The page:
In the Fedone, Platone makes Socrate say, in one of his last phrases: “The time has come that I must go; every one of us continues with his or her program: I go off to die, you all go on to live, but no one knows who will be better off, only God knows”. And Tagore wrote: “Birth and death are two parts of life, just like to walk you must lift a foot and then lay it down”.

Birth and death are two dots in a circle that the sages of the Veda s call samsara, the repeated cycle of birth and death, since, like the Bhagavadgita teaches, all that is born will die and all that dies will be reborn.

Birth and death are like awakening and going to sleep: we are here before we awake and we are here again after we have fallen asleep. The similitude between dream and death is very close.

The fear of death, besides the terror generated from the unknown, from the journey to an unknown destination, is primarily constituted from the fact that we must leave the objective world, the body, our dearest people, the social position, the prestige, the richness, the pleasure of food, of sex and various possessions. Yet, doesn’t the same happen during our dreams? In the dream doesn’t the subject abandon its physical body? Doesn’t he abandon the social prestige? He abandons a large quantity of things for which he has often developed a morbid attachment. The realization of the self permanence in a different dimension from the one of the wake state of consciousness, is something to be reinforced when we have the resources to make an investment of knowledge, to resolve the problem of death in life.

Death, as the Vedas teache, is a passage towards another dimension, passage through which we renew our lives’ projects; it is not the end, but the beginning of a successive existential cycle. It is like exiting from a theatre scene and entering into another; the actor does not disappear, he is gone only to the observer’s eyes; the same is for the living being at the death moment: the protagonist does not disappear, but simply goes elsewhere. The Gita compares the body to a dress; death is like undressing from old clothes and wearing new ones.

Our prejudices, the social schemes, the way of facing certain phenomena and certain passages of life, are to be reconsidered at the renovated light of intelligence. The image of the self is not what the mirror shows. Death can lose its dramatic power if we come to a new vision of reality, by acknowledging and experiencing ourselves beyond the multiple masks of ego.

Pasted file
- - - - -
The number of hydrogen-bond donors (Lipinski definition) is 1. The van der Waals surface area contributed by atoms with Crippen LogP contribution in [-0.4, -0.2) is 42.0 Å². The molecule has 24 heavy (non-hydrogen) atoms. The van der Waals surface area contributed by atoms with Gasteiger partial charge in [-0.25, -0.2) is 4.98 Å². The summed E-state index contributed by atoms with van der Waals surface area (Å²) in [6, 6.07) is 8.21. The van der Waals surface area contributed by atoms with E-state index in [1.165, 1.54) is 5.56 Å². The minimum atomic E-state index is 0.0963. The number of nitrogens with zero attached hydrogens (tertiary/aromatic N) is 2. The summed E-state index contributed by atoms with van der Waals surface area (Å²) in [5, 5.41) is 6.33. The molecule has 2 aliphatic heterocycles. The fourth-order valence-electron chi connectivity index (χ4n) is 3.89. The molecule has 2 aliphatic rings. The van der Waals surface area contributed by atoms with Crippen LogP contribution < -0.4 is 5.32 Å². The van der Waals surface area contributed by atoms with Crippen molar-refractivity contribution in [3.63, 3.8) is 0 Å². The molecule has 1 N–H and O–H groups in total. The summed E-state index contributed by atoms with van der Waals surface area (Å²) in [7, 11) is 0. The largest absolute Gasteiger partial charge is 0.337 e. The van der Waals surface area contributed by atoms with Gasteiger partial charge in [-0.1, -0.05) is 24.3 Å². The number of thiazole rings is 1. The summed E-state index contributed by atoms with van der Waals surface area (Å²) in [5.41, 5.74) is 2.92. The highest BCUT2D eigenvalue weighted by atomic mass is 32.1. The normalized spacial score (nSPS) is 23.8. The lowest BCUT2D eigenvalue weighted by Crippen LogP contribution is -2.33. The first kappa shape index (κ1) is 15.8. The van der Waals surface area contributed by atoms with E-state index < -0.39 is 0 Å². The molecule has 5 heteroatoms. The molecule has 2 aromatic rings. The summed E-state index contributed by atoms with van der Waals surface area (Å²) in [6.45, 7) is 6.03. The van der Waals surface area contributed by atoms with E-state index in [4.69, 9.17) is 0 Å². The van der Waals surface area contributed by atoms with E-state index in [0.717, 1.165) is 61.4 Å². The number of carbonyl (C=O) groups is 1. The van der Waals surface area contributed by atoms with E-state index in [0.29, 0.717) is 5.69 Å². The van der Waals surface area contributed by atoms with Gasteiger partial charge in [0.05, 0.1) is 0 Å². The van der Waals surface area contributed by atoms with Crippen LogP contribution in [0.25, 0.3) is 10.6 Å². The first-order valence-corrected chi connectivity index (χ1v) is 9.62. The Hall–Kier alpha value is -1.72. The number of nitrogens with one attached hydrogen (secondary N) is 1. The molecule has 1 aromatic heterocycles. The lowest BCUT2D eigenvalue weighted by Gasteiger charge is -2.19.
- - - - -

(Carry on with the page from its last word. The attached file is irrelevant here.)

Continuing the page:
The fear of being annulled, zeroed, terminated, is the product of a certain culture, a prejudice, a negative dogma that generates tormenting thoughts, swinging between remorse and irony. Many make irony on death trying to exorcise their fear, but the right approach to the phenomenon must be honest, serious, through an in-depth study, not only intellectual, but experimental.

The subjective world and the objective world, the psychical introverted and extroverted functions and the needs of all the living being should be harmonized. It is by harmonizing these functions that we can grow up, that we can illuminate our personality. Life is a continuum, birth and death correspond to the appearing and disappearing of a physical body, and the same is for the appearing and disappearing of thoughts, illusions, wishes, opinions. If emotionally detached we put ourselves in the position of observers, we can see that the psychical contents float in our conscience as objects on the surface of a river, and therefore we can manage them at our best. What slips off our control, instead, is all that we identify ourselves with and obviously what we ignore.

The fear of death is caused by the identification with our body. Who identifies himself/herself with the body they are wearing will experiment, as years go by, growing fear and terror of death.

What wins death is love, together with consciousness. Love is the strongest feeling, it outlives death, because living means to give and receive love. To love in its widest meaning is to love life itself, therefore all that is living: all creatures. This should set our way of life, of eating, of relating with others. The more we love life and we understand its nature, the less we will fear death.

1 comment:

  1. Very interesting blog! Thank you very much for posting all these Matsyavatara Prabhu's teachings!